Marcus Britton studies what he calls “place-based inequality” — the notion that the neighborhood you grow up in casts an imprint on your life that can have an effect long after you move out of that neighborhood.
Wendy Huddleston has teamed up with faculty and students from both UWM and the Medical College of Wisconsin to form the Milwaukee Attention Group to investigate how differences in attention affect performance on a tasks that involve vision, hearing and movement.
The earliest complex animals were soft-bodied creatures without bones, which explains why they have left a scant fossil record. The next best thing to validate their existence? Find fossil evidence of their behavior, such as trackways and burrowing. That’s what a group of scientists, including UWM’s Stephen Dornbos, recently uncovered in ancient marine rocks of […]
Children with Williams syndrome often struggle with anxiety and fear. New research done at UWM shows treating objects of fear with humor can help children overcome their phobias.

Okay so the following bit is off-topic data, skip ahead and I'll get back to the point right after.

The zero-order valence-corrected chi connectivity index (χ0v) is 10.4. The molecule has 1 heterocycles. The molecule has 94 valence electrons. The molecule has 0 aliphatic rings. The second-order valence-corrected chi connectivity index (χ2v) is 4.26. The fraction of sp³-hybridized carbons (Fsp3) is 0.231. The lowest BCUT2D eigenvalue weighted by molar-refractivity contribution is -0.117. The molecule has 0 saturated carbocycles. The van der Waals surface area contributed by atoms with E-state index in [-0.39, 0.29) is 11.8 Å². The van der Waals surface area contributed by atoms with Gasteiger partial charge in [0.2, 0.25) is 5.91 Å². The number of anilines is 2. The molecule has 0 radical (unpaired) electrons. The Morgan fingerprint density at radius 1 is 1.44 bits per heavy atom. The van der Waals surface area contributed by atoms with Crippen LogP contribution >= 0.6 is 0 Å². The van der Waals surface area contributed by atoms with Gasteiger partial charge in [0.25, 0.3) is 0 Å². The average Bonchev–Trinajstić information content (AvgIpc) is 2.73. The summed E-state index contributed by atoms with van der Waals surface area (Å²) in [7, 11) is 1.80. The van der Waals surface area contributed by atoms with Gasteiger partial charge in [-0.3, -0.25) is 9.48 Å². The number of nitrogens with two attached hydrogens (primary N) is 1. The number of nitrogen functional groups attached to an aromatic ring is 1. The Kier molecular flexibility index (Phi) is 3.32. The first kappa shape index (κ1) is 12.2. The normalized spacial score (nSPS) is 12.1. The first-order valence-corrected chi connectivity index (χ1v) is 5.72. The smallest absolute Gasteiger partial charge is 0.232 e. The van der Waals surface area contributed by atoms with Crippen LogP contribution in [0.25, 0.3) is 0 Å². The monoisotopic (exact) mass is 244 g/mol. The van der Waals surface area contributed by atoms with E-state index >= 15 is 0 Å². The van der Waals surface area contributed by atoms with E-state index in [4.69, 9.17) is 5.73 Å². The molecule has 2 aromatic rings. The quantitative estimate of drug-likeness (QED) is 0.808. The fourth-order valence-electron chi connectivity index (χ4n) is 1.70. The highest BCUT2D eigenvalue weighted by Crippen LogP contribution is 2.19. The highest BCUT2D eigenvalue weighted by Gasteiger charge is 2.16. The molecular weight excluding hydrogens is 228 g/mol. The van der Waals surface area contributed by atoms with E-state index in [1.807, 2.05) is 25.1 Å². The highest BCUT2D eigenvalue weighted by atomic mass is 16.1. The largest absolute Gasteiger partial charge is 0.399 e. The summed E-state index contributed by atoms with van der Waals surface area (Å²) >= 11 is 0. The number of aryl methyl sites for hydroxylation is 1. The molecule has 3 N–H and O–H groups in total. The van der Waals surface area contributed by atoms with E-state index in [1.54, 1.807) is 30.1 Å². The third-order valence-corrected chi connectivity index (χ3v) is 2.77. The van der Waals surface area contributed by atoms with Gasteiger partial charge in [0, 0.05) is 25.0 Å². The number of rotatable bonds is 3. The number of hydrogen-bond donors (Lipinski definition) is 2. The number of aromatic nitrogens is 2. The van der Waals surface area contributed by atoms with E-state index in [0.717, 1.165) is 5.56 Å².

This year’s edition of UWM Research debuts online and begins hitting mailboxes this week, showcasing the work of UW-Milwaukee researchers across campus and showing how that work is making an impact.
Uk Heo, UWM distinguished professor of political science, studies one of the world’s most closed societies to try to figure out its relentless pursuit of nukes in the face of global pressure. For Heo, the issue hits close to home.
Electric cars are wonders of whiz-bang technology, but they have an Achilles heel – their lithium-ion batteries are less efficient in cold weather. Researchers at UWM have come up with a solution.
Who needs Punxsutawney Phil? A new forecasting tool created with models built by UWM climatologist Mark Schwartz just may put the spring-predicting groundhog, who may or may not cast his shadow on Feb. 2, out of work.
The LIGO observations of gravitational wave over the past two years were groundbreaking. Now, UWM astronomers plan to build off that work by employing a new tool to decode more mysteries of the sky.
A water sensor developed by an entrepreneur and the manager UWM’s Water Technology Accelerator is a finalist in a NASA competition that seeks to spur creation of new technology. The sensors could have application in space as well as on Earth.